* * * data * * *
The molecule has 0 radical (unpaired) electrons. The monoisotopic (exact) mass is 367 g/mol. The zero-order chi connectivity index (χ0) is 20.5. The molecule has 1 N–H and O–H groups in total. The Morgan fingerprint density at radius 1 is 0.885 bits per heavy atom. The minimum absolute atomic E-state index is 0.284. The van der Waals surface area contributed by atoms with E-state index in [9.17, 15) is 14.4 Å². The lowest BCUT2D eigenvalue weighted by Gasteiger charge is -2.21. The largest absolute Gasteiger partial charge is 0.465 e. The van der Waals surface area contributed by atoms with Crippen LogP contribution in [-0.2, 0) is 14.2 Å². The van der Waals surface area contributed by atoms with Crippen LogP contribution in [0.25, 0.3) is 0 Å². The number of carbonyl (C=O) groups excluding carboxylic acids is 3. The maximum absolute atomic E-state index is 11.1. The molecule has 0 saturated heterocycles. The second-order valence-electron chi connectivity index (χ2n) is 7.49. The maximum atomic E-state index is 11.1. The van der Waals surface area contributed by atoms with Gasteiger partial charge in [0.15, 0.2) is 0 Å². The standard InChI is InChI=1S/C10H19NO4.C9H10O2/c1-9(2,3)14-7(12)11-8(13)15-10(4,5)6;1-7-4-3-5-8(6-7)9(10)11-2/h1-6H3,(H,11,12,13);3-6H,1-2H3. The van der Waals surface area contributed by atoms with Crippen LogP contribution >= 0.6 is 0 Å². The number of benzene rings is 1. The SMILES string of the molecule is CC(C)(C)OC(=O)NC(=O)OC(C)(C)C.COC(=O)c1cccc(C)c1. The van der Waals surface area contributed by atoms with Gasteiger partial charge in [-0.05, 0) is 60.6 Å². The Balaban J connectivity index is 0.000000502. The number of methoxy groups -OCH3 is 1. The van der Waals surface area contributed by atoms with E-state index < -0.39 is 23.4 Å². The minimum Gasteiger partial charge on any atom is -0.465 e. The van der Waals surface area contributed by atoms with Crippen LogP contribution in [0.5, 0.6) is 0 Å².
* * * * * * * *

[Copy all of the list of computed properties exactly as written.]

The molecule has 0 radical (unpaired) electrons. The monoisotopic (exact) mass is 367 g/mol. The zero-order chi connectivity index (χ0) is 20.5. The molecule has 1 N–H and O–H groups in total. The Morgan fingerprint density at radius 1 is 0.885 bits per heavy atom. The minimum absolute atomic E-state index is 0.284. The van der Waals surface area contributed by atoms with E-state index in [9.17, 15) is 14.4 Å². The lowest BCUT2D eigenvalue weighted by Gasteiger charge is -2.21. The largest absolute Gasteiger partial charge is 0.465 e. The van der Waals surface area contributed by atoms with Crippen LogP contribution in [-0.2, 0) is 14.2 Å². The van der Waals surface area contributed by atoms with Crippen LogP contribution in [0.25, 0.3) is 0 Å². The number of carbonyl (C=O) groups excluding carboxylic acids is 3. The maximum absolute atomic E-state index is 11.1. The molecule has 0 saturated heterocycles. The second-order valence-electron chi connectivity index (χ2n) is 7.49. The maximum atomic E-state index is 11.1. The van der Waals surface area contributed by atoms with Gasteiger partial charge in [0.15, 0.2) is 0 Å². The standard InChI is InChI=1S/C10H19NO4.C9H10O2/c1-9(2,3)14-7(12)11-8(13)15-10(4,5)6;1-7-4-3-5-8(6-7)9(10)11-2/h1-6H3,(H,11,12,13);3-6H,1-2H3. The van der Waals surface area contributed by atoms with Crippen LogP contribution >= 0.6 is 0 Å². The number of benzene rings is 1. The SMILES string of the molecule is CC(C)(C)OC(=O)NC(=O)OC(C)(C)C.COC(=O)c1cccc(C)c1. The van der Waals surface area contributed by atoms with Gasteiger partial charge in [-0.05, 0) is 60.6 Å². The Balaban J connectivity index is 0.000000502. The number of methoxy groups -OCH3 is 1. The van der Waals surface area contributed by atoms with E-state index < -0.39 is 23.4 Å². The minimum Gasteiger partial charge on any atom is -0.465 e. The van der Waals surface area contributed by atoms with Crippen LogP contribution in [0.5, 0.6) is 0 Å².